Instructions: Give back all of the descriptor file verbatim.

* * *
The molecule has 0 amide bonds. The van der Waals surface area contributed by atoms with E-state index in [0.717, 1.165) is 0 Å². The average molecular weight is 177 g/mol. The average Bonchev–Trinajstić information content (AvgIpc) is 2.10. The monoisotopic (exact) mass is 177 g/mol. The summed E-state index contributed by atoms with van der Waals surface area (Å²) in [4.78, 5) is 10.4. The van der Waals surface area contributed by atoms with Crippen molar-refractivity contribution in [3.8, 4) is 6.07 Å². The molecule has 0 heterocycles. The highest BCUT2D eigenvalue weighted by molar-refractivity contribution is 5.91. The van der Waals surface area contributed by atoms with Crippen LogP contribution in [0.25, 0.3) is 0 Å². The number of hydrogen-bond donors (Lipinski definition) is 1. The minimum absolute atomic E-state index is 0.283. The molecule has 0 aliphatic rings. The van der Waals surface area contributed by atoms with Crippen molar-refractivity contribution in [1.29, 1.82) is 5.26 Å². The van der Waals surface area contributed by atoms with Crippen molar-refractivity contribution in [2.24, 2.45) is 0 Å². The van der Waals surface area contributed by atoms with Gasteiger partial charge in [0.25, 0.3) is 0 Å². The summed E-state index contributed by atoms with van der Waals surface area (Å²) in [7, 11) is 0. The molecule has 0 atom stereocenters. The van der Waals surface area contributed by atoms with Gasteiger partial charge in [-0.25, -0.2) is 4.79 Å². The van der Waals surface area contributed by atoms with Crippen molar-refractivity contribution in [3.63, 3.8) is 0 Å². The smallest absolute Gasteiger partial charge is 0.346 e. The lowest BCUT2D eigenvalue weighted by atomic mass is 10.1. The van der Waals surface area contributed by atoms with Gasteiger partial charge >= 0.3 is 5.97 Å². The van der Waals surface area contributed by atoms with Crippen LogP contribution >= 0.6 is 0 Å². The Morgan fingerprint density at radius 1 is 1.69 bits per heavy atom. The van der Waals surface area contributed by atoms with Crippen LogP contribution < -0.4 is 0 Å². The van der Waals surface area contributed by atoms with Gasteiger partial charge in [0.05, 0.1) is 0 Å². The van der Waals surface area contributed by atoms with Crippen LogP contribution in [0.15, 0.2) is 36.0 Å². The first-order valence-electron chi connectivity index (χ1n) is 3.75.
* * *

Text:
The molecule has 0 amide bonds. The van der Waals surface area contributed by atoms with E-state index in [0.717, 1.165) is 0 Å². The average molecular weight is 177 g/mol. The average Bonchev–Trinajstić information content (AvgIpc) is 2.10. The monoisotopic (exact) mass is 177 g/mol. The summed E-state index contributed by atoms with van der Waals surface area (Å²) in [4.78, 5) is 10.4. The van der Waals surface area contributed by atoms with Crippen molar-refractivity contribution in [3.8, 4) is 6.07 Å². The molecule has 0 heterocycles. The highest BCUT2D eigenvalue weighted by molar-refractivity contribution is 5.91. The van der Waals surface area contributed by atoms with Crippen LogP contribution in [0.25, 0.3) is 0 Å². The number of hydrogen-bond donors (Lipinski definition) is 1. The minimum absolute atomic E-state index is 0.283. The molecule has 0 aliphatic rings. The van der Waals surface area contributed by atoms with Crippen molar-refractivity contribution in [1.29, 1.82) is 5.26 Å². The van der Waals surface area contributed by atoms with Crippen molar-refractivity contribution in [2.24, 2.45) is 0 Å². The van der Waals surface area contributed by atoms with Gasteiger partial charge in [0.25, 0.3) is 0 Å². The summed E-state index contributed by atoms with van der Waals surface area (Å²) in [7, 11) is 0. The molecule has 0 atom stereocenters. The van der Waals surface area contributed by atoms with Gasteiger partial charge in [-0.25, -0.2) is 4.79 Å². The van der Waals surface area contributed by atoms with Crippen molar-refractivity contribution in [3.63, 3.8) is 0 Å². The smallest absolute Gasteiger partial charge is 0.346 e. The lowest BCUT2D eigenvalue weighted by atomic mass is 10.1. The van der Waals surface area contributed by atoms with Gasteiger partial charge >= 0.3 is 5.97 Å². The van der Waals surface area contributed by atoms with Crippen LogP contribution >= 0.6 is 0 Å². The Morgan fingerprint density at radius 1 is 1.69 bits per heavy atom. The van der Waals surface area contributed by atoms with Crippen LogP contribution < -0.4 is 0 Å². The van der Waals surface area contributed by atoms with Gasteiger partial charge in [0.05, 0.1) is 0 Å². The van der Waals surface area contributed by atoms with Crippen LogP contribution in [0.15, 0.2) is 36.0 Å². The first-order valence-electron chi connectivity index (χ1n) is 3.75.